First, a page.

Most prescribers (61.7%, 192/311, 82 skipped) were able to identify the most appropriate definition of ‘extrapolation of indications’ (‘authorisation of a biosimilar in indications of the reference biologic in the absence of specific clinical trial/data for the biosimilar in those indications’). Fewer Asia-Pacific prescribers selected this definition versus European prescribers (53.2% vs 65.4%), although it was the preferred option in both groups.

Despite the high proportion of prescribers being able to define ‘extrapolation of indications’, most consider their understanding of extrapolation to be below average, with 62.3% (190/305, 88 skipped, sum of responses) selecting options 2 and 3 on a scale of 1 (very low) to 5 (very high; figure 1D).

Overall, responses indicate that prescribers feel comfortable using a biosimilar in an extrapolated indication. On a scale of 1 (not at all) to 5 (very), options 3, 4 and 5 were chosen by 76.7% (237/309, 84 skipped, sum of responses) of prescribers (figure 3B). These three options were chosen by 74.3% (150/202, 53 skipped, sum of responses) of European and 82.8% (53/64, 16 skipped, sum of responses) of Asia-Pacific prescribers (figure 3B), indicating that Asia-Pacific prescribers may feel more comfortable with the concept of extrapolation than those from Europe.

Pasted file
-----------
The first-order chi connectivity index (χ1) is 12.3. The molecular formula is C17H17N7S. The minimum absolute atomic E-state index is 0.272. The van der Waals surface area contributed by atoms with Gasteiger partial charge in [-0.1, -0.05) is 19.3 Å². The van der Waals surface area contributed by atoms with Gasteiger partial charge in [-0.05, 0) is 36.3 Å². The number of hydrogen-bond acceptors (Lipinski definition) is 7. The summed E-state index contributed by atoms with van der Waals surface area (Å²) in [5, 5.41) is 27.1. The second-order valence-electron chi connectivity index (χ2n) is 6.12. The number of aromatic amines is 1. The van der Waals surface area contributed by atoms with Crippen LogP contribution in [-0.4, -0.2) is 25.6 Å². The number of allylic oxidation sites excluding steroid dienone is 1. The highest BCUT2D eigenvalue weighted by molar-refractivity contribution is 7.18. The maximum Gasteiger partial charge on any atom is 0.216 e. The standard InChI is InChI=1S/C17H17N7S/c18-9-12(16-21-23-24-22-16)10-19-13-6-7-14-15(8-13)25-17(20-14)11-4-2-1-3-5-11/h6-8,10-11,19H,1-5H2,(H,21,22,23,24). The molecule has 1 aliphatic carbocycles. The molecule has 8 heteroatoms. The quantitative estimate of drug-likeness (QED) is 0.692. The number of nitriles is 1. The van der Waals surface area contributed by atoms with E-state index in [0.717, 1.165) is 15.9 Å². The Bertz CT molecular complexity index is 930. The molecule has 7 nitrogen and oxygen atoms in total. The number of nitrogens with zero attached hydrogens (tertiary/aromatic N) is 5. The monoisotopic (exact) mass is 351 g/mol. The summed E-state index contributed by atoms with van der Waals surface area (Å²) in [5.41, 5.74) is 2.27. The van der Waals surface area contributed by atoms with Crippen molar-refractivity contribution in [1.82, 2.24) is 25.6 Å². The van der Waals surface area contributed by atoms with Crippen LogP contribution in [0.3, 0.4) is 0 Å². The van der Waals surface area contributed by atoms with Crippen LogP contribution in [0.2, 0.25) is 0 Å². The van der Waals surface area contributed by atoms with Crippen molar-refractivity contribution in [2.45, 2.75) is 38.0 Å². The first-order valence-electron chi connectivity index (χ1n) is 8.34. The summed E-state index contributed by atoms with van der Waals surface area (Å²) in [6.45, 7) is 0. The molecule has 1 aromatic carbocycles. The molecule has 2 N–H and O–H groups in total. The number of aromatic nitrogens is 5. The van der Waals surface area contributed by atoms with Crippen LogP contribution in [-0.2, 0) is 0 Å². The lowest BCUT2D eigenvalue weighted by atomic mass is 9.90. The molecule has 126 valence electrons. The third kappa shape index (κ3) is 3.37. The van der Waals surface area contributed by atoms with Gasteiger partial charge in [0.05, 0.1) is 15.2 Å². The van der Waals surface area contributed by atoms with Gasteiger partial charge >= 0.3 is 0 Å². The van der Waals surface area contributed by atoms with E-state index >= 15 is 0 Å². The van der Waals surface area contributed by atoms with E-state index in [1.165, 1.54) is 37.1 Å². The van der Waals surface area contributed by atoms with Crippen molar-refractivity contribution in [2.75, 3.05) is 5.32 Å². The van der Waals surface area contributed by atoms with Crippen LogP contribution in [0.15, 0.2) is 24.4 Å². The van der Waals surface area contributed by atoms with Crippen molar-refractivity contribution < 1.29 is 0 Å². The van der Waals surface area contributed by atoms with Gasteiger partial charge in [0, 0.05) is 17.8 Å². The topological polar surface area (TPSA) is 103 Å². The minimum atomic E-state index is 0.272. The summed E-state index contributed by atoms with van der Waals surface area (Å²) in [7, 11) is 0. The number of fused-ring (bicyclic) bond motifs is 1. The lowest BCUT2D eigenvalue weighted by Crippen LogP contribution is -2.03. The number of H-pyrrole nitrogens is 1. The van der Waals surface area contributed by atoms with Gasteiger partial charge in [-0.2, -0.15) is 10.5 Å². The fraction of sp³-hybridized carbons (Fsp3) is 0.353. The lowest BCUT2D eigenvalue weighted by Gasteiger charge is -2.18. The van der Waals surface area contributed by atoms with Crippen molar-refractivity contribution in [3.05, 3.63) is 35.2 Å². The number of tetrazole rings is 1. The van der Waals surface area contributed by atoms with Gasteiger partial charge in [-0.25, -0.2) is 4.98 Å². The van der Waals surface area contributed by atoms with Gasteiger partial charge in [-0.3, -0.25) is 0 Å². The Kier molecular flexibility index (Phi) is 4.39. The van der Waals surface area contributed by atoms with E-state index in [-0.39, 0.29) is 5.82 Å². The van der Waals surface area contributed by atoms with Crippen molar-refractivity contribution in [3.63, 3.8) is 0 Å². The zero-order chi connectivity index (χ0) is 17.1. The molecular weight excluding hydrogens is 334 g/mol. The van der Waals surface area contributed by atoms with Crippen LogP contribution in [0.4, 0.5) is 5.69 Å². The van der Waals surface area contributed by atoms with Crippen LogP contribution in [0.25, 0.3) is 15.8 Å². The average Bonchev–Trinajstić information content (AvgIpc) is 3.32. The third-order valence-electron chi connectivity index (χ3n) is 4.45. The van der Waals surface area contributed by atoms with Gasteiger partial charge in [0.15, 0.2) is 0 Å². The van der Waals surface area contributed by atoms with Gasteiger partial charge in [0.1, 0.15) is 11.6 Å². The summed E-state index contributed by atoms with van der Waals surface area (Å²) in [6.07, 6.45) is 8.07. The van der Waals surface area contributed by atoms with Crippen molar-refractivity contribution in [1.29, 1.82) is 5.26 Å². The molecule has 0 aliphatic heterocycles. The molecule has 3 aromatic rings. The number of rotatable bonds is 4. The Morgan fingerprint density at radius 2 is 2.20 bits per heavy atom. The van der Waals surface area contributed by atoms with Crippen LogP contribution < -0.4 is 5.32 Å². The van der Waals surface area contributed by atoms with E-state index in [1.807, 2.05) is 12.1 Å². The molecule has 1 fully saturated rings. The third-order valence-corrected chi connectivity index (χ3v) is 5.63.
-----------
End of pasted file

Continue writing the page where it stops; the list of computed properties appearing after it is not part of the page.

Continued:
Interchangeability and switching

Respondents were presented with correct EMA definitions of interchangeability and switching, and an incorrect definition of substitution. Only 36.3% (110/303, 90 skipped) of prescribers were able to identify the incorrect definition and the other two correct definitions were also widely chosen (interchangeability: 29.7%, 90/303, 90 skipped; switching: 34.0%, 103/303, 90 skipped). Similar proportions of European (36.0%, 71/197, 58 skipped) and Asia-Pacific (35.5%, 22/62, 18 skipped) prescribers were able to successfully identify the incorrect definition of substitution. However, the same proportion of Asia-Pacific prescribers (35.5%, 22/62, 18 skipped) believed the definition of switching was incorrect.